Former U.S, Congressman Aaron Schock is back on Twitter … to refute the facts of a story. And along comes a pundit from the Washington Post to speculate — as all pundits do — about what it all means:
But the tweet suggests that while Schock has tried his best to let the public forget about him and his spending drama, he hasn’t forgotten about it. And he apparently thinks there’s a lot left for him to prove.
In breaking his Twitter silence, Schock is likely thinking about his political future –such as it is.
He may forever be known as “the Downtown Abbey congressman,” but it’s certainly possible he could rise from the political dead. He is only 34; he was just 33 when he resigned. Until that moment, Schock had a bright political future ahead of him and was considered a prime candidate for higher office in Washington or back home in Illinois. For everyone who says Schock can never recover, please see Rep. Mark Sanford (R-S.C.). Or New York City mayoral candidate Anthony Weiner.
Here’s what’s going to happen. If the feds close their investigation without charging him (or if there is a deal where Schock pleads and avoids prison time), look for him to start or be hired to head one of those Washington DC based lobby groups or think tanks that seem to promulgate over there.
The other option is for Schock to start some private firm that is somehow involved in real estate. He’s made a lot of money doing that, and he certainly is a smart money-maker. But one can also argue that much of his success was due to the fact he was doing business with folks who really, really wanted a Congressman to owe them favors.
Me, I’m not counting on Schock being charged, let alone convicted. The accusations against him might have damned him in the public eye, but these laws were written in a way to look like they were cracking down, but not designed to really provide any way to convict violators.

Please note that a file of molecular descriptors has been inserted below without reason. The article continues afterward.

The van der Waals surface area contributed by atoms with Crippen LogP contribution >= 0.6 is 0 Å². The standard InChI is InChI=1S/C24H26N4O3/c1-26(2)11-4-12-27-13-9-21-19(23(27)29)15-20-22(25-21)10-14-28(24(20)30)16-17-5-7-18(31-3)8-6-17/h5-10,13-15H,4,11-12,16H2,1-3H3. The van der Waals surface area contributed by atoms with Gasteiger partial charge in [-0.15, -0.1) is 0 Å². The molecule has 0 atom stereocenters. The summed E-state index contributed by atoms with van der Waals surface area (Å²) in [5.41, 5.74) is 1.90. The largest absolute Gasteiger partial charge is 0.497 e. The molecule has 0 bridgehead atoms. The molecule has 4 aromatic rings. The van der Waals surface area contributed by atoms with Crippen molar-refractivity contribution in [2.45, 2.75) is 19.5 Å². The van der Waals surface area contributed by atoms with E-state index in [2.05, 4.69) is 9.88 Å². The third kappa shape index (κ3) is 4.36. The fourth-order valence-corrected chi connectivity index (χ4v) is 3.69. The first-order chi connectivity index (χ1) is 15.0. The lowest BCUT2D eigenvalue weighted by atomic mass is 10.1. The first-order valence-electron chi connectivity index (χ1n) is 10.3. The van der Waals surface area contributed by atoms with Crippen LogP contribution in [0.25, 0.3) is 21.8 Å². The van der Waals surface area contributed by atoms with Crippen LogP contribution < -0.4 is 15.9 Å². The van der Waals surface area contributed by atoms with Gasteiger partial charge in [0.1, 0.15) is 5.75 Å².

From the Southern Illinoisan:
SPRINGFIELD — State Rep. Dan Brady took himself out of the running for the soon-to-be vacant 18th Congressional District seat Tuesday.
The Republican from Bloomington had been among a handful of GOP lawmakers considering a bid for the seat held by U.S. Rep. Aaron Schock of Peoria.
In a statement released Tuesday, Brady said he was planning to remain in the state Legislature, where he has served since 2001.
Yikes. Facebook is filling up with posts about how Bobby Schilling, in his press conference today, endorsed Sen. Darin LaHood for the 18th District.
So apparently, I was wrong.
Fine, I’ve been wrong before. I’ll be wrong again.
On the other hand, maybe he read my posts and decided against running.
Yeah. That’s it. That’s the ticket.
Press release from Bobby Schilling:
PEORIA, IL—Former U.S. Congressman Bobby Schilling (R-Colona) will be making a special announcement tomorrow morning at Peoria County GOP Headquarters at 8835 N. Knoxville Ave. in Peoria.
WHAT: Bobby Schilling Special Announcement
WHERE: Peoria County GOP Headquarters, 8835 N. Knoxville Avenue, Peoria
WHEN: Saturday, March 28 at 9:30 A.M.Bobby Schilling (R-Colona) was born and raised in Rock Island, Illinois. He has been married to his wife, Christie for 28 years and together they have 10 children. Schilling represented the Illinois 17th District in the U.S. House of Representatives from 2011-2012, serving on the House Armed Services Committee, the House Agriculture Committee, and the House Small Business Committee.
So, Schilling is driving to Peoria — the heart of the 18th District — to make a mystery announcement. So, yeah, Schillinhg is running.
I’ll say this again: The 18th District is strongly Republican. But it’s strongly moderate Republican. Schilling has a relatively decent chance of winning the primary. But he has NO change os winning the general. Moderate GOPers will switch to vote for a moderate or conservative Democrat, and Peoria’s Lebanese voters will vote for the Democrat out of spite.
Aaron Schock resigned effective March 31. I assume the county party leaders in the 18th District will have a vote. Obviously, State Sen. Darin LaHood has a shot. It depends on how pissed off they are at the fact that Darin’s father, former Rep. Ray LaHood, resigned from his position to take a job as transportation secretary for President Obama.